An elegant blond woman in her 50’s knits, waiting for an interview at table 117. Her nametag says “Independent Scholar.” I ask what it means.
woman: I’m unemployed.
w & c: What is your field?
woman: Art History. I did my dissertation on Turner. Twice I’ve come to CAA and found a job. Academic Gypsy. I’ve got three degrees from Stanford.
w & c: And you are unemployed in San Antonio?
woman: Don’t laugh. I was untenured and accepted a job as interim chair. The politics did me in. The entire system was being investigated for corruption. The Texas Rangers actually came in and took the computers. It was like the Wild West. Yesterday I was on the plane talking to a man from Denmark. There’s an entirely different atmosphere in a place where women are in government and maybe serving as queen. In Texas they really just wanted an executive secretary.
Nan Curtis, Curator of Art, Nevil Public Museum of Brown County. “It’s nice to be with people who speak the same language. Los Angeles is a hard town. I miss it now. It’s not nearly as hard as Green Bay.”
“I teach the way I was taught. I’m all over them in the beginning, then, as they develop, I let them coast. Now I’m in Cincinnati.”
Robert Rhoades, College of the Redwoods, Eureka, CA is a professor interviewing candidates for a painting position. He tells me about what he’d seen the day before, “saw a guy yesterday at one of the presentations. He was the head of Lamar Dodd College of Art here in Atlanta and arranged for his students to get in for free. He was trying to get them to participate. He was so excited about the panel, excited about innovation. I liked walking in and hearing someone talking about chewing gum as a print medium. The artist made something beautiful of it too! I find myself pulled back to beautiful art. I am surrounded by the beauty of the land in California. The galleries there are filled with beautiful landscapes, but then I come to this conference where people are talking about making ugly art.”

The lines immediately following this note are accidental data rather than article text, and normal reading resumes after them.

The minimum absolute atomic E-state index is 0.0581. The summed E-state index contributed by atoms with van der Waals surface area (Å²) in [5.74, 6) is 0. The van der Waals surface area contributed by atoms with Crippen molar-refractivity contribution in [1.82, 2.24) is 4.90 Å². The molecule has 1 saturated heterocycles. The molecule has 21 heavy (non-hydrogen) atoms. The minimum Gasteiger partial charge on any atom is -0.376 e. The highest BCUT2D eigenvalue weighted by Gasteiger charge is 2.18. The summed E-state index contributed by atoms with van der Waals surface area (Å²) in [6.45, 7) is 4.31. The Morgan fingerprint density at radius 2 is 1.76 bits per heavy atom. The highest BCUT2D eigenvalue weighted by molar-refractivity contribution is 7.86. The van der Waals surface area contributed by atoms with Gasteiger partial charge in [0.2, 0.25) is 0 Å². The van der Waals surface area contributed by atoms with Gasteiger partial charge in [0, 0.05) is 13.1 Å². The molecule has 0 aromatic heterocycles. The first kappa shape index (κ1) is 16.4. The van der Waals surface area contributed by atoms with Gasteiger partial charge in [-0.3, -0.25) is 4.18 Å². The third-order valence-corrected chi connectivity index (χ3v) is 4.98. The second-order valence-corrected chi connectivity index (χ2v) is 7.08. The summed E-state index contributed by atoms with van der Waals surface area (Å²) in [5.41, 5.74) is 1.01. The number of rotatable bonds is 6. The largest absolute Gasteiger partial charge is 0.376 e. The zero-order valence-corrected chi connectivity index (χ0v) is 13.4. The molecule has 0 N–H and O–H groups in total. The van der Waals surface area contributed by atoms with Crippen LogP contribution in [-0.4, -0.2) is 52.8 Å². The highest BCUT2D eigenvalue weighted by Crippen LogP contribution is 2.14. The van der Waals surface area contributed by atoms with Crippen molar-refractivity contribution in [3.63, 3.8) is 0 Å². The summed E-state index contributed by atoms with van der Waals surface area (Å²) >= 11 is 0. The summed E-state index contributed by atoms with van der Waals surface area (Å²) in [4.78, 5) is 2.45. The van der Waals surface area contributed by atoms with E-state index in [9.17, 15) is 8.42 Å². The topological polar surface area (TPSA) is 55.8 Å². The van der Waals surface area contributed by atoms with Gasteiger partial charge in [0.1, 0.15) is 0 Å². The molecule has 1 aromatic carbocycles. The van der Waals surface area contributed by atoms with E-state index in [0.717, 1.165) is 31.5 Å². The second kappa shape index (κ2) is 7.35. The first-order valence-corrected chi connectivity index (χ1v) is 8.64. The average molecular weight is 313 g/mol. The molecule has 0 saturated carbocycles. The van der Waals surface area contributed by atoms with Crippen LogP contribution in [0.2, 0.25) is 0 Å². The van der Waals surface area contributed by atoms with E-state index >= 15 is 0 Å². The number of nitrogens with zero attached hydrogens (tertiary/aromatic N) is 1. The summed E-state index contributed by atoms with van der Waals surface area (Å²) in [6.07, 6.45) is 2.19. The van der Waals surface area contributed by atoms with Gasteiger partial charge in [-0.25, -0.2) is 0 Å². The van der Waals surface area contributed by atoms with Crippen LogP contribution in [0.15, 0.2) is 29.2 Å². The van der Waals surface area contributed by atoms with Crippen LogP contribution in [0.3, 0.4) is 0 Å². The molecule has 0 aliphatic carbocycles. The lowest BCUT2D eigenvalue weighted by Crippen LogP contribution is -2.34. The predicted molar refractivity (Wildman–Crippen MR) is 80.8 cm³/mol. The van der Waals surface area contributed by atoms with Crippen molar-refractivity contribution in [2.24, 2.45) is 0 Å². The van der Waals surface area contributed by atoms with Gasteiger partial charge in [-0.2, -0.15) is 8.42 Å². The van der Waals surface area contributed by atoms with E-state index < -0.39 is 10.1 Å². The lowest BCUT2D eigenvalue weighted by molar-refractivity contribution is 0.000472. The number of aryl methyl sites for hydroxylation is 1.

Friday morning I awake, eyes gummy, at 8:30 am. I lay out another polished outfit as I watch a movie on HBO. I have not had an actual meal since maybe Tuesday.
In the elevator I meet a Medievalist who has been working in Germany. Her panel last night went beautifully. And late. It was on ritual and sacred space. For the past two years she has worked in an archive in a small German town doing postdoctoral research. She is looking for a job. “I am worried I might be out of touch with the art historical dialectic,” she tells me.
The lobby has become disheveled, relations chaotic. Hair is no longer orderly, and people have returned to their everyday selves, jeans and tennis shoes. I actually slam in to two, three people all of us aiming for the escalator. A convention of cheerleaders is arriving, pouring tiny girls in purple and silver into the lobby.
I am tired and do not want to go, but Ted Purves is speaking, so I do. The topic is Temporary Action: Contemporary Public Art Projects. Kurt Perschke tells us that he created the panel so he could meet other artists interested in the subversive. He shows slides of a temporary memorial to the Kobe earthquake with many, many snowmen “melting into grotesque stages of dissolution.” Purves presents a project about “highly local social interaction” involving exchanging produce in his urban Oakland neighborhood. The projects are about the artist “making oneself available to the public to do what one has always wanted to make or do” free from “the corrupting nature of money.”
Another panelist, an art historian, offers Boston’s Big Dig construction project as a public art work. In the end, the scattered audience gets scrappy. Is it art? Is not. Is too. This is the most robust dialogue I have seen here.
The downtown corridor is deserted. I do not want to leave my hotel. An entire Hair Products Convention is in the lobby checking in. I wander down to Starbucks and see a guy from the conference at coffee with his new “friend.” I go back to my room and watch more HBO.
Train to the airport. I recognize a fellow traveler, a fellow artist/academician. I don’t want to talk to anyone ever again, but in the skyway to the terminals, I give in. Who are you what do you do where are you from?
He is a part-time, temporary, lecturer working as head of an art area at one of the Cal State Universities.
“Oh yes, I know that position.” I hear his story walking through the terminal. No one I know is on the plane. No one I know is in Houston. I arrive home in the dark, in the rain, happily. ∆